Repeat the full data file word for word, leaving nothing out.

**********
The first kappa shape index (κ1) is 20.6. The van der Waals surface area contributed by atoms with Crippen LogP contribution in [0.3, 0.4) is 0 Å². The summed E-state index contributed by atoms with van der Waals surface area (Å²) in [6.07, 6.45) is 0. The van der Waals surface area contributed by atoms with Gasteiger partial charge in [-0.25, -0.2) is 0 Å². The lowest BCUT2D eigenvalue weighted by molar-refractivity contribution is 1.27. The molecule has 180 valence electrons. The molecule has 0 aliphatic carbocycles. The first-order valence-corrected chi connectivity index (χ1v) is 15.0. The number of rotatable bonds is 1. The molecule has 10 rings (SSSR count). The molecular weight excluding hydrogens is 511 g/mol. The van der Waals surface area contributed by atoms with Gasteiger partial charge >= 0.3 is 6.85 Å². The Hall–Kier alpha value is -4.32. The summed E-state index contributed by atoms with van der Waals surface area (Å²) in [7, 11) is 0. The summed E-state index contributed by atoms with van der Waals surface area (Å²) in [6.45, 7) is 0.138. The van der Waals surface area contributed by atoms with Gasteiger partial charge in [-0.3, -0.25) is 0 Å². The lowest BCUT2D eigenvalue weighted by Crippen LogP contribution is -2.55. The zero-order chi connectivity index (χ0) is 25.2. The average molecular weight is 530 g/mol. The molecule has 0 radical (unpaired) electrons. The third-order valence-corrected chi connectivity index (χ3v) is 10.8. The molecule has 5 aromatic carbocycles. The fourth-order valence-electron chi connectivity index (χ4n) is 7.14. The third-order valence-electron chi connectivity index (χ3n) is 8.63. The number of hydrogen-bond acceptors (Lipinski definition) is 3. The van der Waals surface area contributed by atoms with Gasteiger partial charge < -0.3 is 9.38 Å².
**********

The first kappa shape index (κ1) is 20.6. The van der Waals surface area contributed by atoms with Crippen LogP contribution in [0.3, 0.4) is 0 Å². The summed E-state index contributed by atoms with van der Waals surface area (Å²) in [6.07, 6.45) is 0. The van der Waals surface area contributed by atoms with Gasteiger partial charge in [-0.25, -0.2) is 0 Å². The lowest BCUT2D eigenvalue weighted by molar-refractivity contribution is 1.27. The molecule has 180 valence electrons. The molecule has 0 aliphatic carbocycles. The first-order valence-corrected chi connectivity index (χ1v) is 15.0. The number of rotatable bonds is 1. The molecule has 10 rings (SSSR count). The molecular weight excluding hydrogens is 511 g/mol. The van der Waals surface area contributed by atoms with Gasteiger partial charge >= 0.3 is 6.85 Å². The Hall–Kier alpha value is -4.32. The summed E-state index contributed by atoms with van der Waals surface area (Å²) in [7, 11) is 0. The summed E-state index contributed by atoms with van der Waals surface area (Å²) in [6.45, 7) is 0.138. The van der Waals surface area contributed by atoms with Gasteiger partial charge in [-0.3, -0.25) is 0 Å². The lowest BCUT2D eigenvalue weighted by Crippen LogP contribution is -2.55. The zero-order chi connectivity index (χ0) is 25.2. The average molecular weight is 530 g/mol. The molecule has 0 radical (unpaired) electrons. The third-order valence-corrected chi connectivity index (χ3v) is 10.8. The molecule has 5 aromatic carbocycles. The fourth-order valence-electron chi connectivity index (χ4n) is 7.14. The third-order valence-electron chi connectivity index (χ3n) is 8.63. The number of hydrogen-bond acceptors (Lipinski definition) is 3. The van der Waals surface area contributed by atoms with Gasteiger partial charge < -0.3 is 9.38 Å².